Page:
Rising sea temperatures caused by climate change will profoundly affect the fish population in the North Sea as mullet and squid replace cod, plaice and sole, research by Wageningen Marine Research has found.
“Cold water species are beginning to find it too hot in the North Sea,” marine research ecologist Karen van de Wolfshaar told broadcaster NOS. “That can affect other species as well, because their prey will be leaving for cooler areas. Other species will need more food because the higher temperatures make them use more energy,” she said.
Fishermen are already discovering species usually found in hotter climes in their nets, such as squid and langoustine.
There are no rules or quota in place for these “new” species, Christien Absil of fish quality label MSC told the broadcaster. “It looks as if a species will have to be overfished before we will get some sort of policy,” she said.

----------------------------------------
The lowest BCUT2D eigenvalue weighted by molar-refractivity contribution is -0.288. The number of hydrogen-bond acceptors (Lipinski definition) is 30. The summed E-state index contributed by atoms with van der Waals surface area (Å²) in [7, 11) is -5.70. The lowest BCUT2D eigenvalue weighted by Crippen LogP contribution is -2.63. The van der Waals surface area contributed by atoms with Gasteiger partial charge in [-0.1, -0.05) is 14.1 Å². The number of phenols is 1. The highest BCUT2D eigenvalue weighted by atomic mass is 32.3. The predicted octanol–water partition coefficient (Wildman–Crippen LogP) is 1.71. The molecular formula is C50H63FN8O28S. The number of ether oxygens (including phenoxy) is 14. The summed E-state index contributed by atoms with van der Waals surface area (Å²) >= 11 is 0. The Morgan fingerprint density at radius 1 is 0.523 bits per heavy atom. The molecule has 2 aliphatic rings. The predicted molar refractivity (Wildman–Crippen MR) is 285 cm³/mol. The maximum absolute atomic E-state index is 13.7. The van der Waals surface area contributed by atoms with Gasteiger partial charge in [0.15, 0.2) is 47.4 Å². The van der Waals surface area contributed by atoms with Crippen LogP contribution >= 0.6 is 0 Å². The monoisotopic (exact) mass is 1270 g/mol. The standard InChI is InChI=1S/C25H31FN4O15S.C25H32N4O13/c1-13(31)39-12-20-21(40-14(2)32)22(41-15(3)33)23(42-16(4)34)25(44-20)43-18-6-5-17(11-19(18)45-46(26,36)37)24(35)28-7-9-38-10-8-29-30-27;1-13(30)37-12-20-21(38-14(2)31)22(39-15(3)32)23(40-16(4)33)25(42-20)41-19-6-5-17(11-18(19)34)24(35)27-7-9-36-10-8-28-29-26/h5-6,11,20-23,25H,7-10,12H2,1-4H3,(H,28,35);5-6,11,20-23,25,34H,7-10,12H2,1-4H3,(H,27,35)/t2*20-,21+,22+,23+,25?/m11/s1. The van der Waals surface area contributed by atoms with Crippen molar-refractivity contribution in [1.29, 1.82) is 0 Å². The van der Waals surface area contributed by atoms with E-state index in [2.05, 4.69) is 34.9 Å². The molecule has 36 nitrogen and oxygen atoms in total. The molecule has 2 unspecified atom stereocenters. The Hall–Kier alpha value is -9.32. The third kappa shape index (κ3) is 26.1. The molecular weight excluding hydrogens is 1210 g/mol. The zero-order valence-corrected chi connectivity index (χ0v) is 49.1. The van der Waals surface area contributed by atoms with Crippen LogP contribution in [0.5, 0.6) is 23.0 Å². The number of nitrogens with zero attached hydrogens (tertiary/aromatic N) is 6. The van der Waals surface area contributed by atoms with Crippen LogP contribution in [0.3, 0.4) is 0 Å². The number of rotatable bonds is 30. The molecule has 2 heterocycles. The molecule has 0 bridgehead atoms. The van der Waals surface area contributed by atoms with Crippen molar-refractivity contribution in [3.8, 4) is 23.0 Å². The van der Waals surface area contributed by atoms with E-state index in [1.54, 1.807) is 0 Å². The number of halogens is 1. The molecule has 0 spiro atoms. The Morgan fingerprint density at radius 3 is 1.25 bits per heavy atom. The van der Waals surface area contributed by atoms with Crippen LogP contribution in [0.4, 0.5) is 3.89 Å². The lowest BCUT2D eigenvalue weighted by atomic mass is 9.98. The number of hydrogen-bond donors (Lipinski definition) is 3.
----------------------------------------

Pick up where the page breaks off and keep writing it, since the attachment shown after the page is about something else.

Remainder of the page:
According to Van de Wolfshaar, it is important to find out the volume of the newcomers and set out quota recommendations for them.
Absil also warned that overfishing could lead to a collapse of the fish stock in the North Sea. “North Sea herring was almost wiped out in the Seventies and it took five years to come back. That had a profound effect on the fishing industry,” she said.
Meanwhile, 90 percent of the exotic fish caught in the North Sea is exported abroad. “The Dutch should value the new species more,” fisherman Hendrik Kramer said. Kramer, who promotes sustainable fishing, caught a lot of squid during the pandemic. “I helped to keep me going. But what would be really sustainable is if it could be eaten here,” he said.
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